The first volume of Shuzo Oshimi's intense high-school humiliation psycho dramedy ended with a pretty potent cliffhanger—Nakamura blackmails Kausga into wearing Saeki's stolen gym clothes underneath his own clothes while on a date with Saeki—so I was pretty excited to see where it went next. And I wasn't disappointed, although I was more than a little surprised to see that Oshimi was able to to continually amp up the level of anxiety and wring more and more suspense out of this truly bizarre triangle of characters—often in very unexpected ways (I laughed aloud when I saw how Nakamura handled Kasuga confessing his feelings for Saeki at the end of their date).
The solution to Kausga's problems seems fairly simple to me—forget your dream girl and go for the crazy, perverted girl who is obviously obsessed with you—but then, the characters in manga never seem to pursue the most simple solutions that seem so obvious to us readers. Particularly where love and romance are concerned (And, of course, Nakamura does seem crazy in a scary, sometimes emotionally sadistic way).
One of the many things Oshimi does extremely well in these comics is capture and convey the operatic intensity that accompanies hormone-fueled experience of any kind with the opposite sex.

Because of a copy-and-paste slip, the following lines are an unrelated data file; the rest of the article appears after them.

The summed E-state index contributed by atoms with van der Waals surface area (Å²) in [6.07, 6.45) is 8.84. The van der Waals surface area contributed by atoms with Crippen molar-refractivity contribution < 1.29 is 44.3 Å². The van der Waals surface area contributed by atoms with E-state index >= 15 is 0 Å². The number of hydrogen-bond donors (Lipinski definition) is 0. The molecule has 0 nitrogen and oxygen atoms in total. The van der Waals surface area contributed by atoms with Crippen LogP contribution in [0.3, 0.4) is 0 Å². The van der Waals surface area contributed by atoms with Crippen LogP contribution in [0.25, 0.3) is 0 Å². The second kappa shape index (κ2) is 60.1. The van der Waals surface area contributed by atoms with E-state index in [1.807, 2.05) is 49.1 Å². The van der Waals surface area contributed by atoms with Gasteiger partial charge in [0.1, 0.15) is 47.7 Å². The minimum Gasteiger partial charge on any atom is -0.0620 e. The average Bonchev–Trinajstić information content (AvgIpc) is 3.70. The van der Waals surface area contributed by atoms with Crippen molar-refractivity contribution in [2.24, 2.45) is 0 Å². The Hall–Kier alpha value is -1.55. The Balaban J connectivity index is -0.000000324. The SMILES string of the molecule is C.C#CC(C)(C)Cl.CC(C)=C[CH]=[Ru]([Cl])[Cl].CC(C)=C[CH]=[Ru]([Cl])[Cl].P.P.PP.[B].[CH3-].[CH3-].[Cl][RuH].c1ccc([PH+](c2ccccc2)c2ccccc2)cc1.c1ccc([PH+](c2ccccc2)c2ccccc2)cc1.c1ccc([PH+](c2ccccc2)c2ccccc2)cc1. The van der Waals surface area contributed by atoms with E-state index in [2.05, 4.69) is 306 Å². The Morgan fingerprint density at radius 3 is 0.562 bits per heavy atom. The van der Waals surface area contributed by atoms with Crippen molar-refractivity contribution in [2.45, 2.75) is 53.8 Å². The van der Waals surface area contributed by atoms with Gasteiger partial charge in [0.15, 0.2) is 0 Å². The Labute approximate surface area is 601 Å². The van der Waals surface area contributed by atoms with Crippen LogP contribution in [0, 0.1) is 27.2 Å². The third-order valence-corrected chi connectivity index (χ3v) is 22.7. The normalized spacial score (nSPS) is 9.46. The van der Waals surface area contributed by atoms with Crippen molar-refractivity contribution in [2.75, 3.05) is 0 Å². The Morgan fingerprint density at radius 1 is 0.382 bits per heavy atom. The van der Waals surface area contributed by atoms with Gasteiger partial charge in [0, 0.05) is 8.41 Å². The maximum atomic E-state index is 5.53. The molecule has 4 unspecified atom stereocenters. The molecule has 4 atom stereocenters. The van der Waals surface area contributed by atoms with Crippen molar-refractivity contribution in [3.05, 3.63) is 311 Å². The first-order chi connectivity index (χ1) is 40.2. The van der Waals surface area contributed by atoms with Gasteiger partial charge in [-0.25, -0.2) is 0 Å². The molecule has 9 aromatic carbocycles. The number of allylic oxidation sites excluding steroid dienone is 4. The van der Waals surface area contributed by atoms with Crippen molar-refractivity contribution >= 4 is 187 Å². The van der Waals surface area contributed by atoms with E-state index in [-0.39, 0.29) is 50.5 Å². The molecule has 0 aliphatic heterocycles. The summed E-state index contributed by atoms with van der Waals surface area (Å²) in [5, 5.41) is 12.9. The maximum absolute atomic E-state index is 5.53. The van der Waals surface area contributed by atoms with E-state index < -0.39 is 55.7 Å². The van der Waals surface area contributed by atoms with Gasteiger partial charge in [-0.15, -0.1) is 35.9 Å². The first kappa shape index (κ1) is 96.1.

Take, for example, this scene where Kasuga notices he can see the tiniest corner of Saeki's bra, and reacts by...totally freaking the fuck out.
Also! More talk of shitbugs!
It's about a slightly alienated and normally angsty teenage girl highly devoted to the sport of fencing and to playing role-playing games with her cousin, a teenage girl whose life gets a little more dramatic and then a lot more dramatic when two new things enter her life: A new practice foil with a fake-looking gem-stone at the bottom of the hilt, and a very handsome but slightly off new boy at her school.
Yolen's story and characters are very YA, and the set-up and pay-off fairly obvious, but the structure is unique and fairly clever (each chapter reflects a part of a fencing match), and while she hammers various fencing-to-life metaphors, the blows all land.
Cavallaro gets an "illustrated by" credit instead of...something else, so it's difficult to tell just how much he did when it came to putting the book together, but I suspect an awful lot: This doesn't read like an experienced prose writer toying with a comics-format, it just reads like a very professional graphic novel put together by people who know exactly what they're doing (Of course, First Second isn't exactly known for poor comics or anything).
While our heroine narrates, there are several passages that are extremely effective comics-only ones (that is, one doesn't need the narrator around to walk us through what's going on—and Yolen and Cavallaro do a pretty swell job of making this story into one that would only work in comics, the mark of any really excellent comic book.
Wizard of Oz-like, the "real" world is black-and-white (the protagonist is colorblind), but the visitors from another plane to our world, fantasy creatures of the sorts that populate the RPGs played in the comic, are in brilliant primary colors.